Reciprocal peer teaching: Students teaching students in the gross anatomy laboratory

Aaron J. Krych, Crystal N. March, Ross E. Bryan, Ben J. Peake, Wojciech Pawlina, Stephen W. Carmichael

Research output: Contribution to journalArticlepeer-review

132 Scopus citations


Three common instructional strategies used to teach gross anatomy are lecture, discovery or inquiry-based learning, and cooperative learning. One form of cooperative learning, called reciprocal peer teaching (RPT), illustrates circumstances where students alternate roles as teacher and student. By assuming the responsibility of teaching their peers, students not only improve their understanding of course content, but also develop communication skills, teamwork, leadership, confidence and respect for peers that are vital to developing professionalism early in their medical careers. Traditionally in our Anatomy department, students dissect the entire body using a standard dissection manual. More non-traditionally, however, we have increased cooperative learning in the dissection laboratory by involving students in a series of supplementary RPT activities. During these exercises, 10% of the class practiced their demonstration with course instructors until the students felt prepared to demonstrate the exercise to their classmates. We designed one peer demonstration emphasizing three to six teaching objectives for most of the 40 dissection units. This resulted in a compendium of peer demonstrations for implementation throughout the course. The multitude of diverse exercises permitted each student many opportunities to teach their peers. A debriefing questionnaire was administered at the end of the course demonstrating that 100% of students agreed the RPT experience increased their understanding of the topics they taught and 97% agreed it increased their retention of information they taught to their peers. In addition, 92% agreed that RPT improved their communication skills, which can be applied beyond anatomy to their careers as future physicians.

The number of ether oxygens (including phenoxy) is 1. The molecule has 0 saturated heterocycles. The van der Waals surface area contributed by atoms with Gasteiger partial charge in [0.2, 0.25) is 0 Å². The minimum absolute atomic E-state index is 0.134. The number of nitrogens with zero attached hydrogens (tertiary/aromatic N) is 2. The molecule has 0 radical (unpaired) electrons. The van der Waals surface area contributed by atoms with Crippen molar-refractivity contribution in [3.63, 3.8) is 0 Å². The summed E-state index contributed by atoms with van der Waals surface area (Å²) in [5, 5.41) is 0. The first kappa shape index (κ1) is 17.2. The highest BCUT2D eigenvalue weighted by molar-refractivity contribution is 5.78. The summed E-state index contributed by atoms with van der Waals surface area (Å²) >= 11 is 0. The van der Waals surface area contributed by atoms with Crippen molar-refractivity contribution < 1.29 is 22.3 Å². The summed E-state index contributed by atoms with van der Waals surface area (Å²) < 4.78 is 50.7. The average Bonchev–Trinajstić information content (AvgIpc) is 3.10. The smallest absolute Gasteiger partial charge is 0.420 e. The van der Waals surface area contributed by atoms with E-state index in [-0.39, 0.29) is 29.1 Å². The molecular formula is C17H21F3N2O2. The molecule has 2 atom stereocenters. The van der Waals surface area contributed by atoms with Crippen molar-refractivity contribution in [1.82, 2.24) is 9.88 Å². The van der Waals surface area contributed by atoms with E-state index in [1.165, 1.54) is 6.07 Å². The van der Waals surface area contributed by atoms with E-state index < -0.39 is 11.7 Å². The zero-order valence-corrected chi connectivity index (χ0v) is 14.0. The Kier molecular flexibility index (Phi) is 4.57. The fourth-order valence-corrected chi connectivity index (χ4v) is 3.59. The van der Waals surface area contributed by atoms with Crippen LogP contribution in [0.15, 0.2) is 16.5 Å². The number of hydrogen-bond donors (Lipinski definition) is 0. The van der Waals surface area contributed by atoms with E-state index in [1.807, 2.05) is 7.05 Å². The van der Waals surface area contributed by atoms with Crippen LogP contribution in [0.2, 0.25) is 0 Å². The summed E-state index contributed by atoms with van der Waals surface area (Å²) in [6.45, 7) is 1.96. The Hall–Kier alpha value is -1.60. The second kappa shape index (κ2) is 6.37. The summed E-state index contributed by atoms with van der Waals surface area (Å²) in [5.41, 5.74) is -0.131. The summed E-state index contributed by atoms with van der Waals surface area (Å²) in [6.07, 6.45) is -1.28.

Original languageEnglish (US)
Pages (from-to)296-301
Number of pages6
JournalClinical Anatomy
Issue number4
StatePublished - 2005


  • Cooperative learning
  • Medical education
  • Professionalism
  • Tutoring

ASJC Scopus subject areas

  • Anatomy
  • Histology


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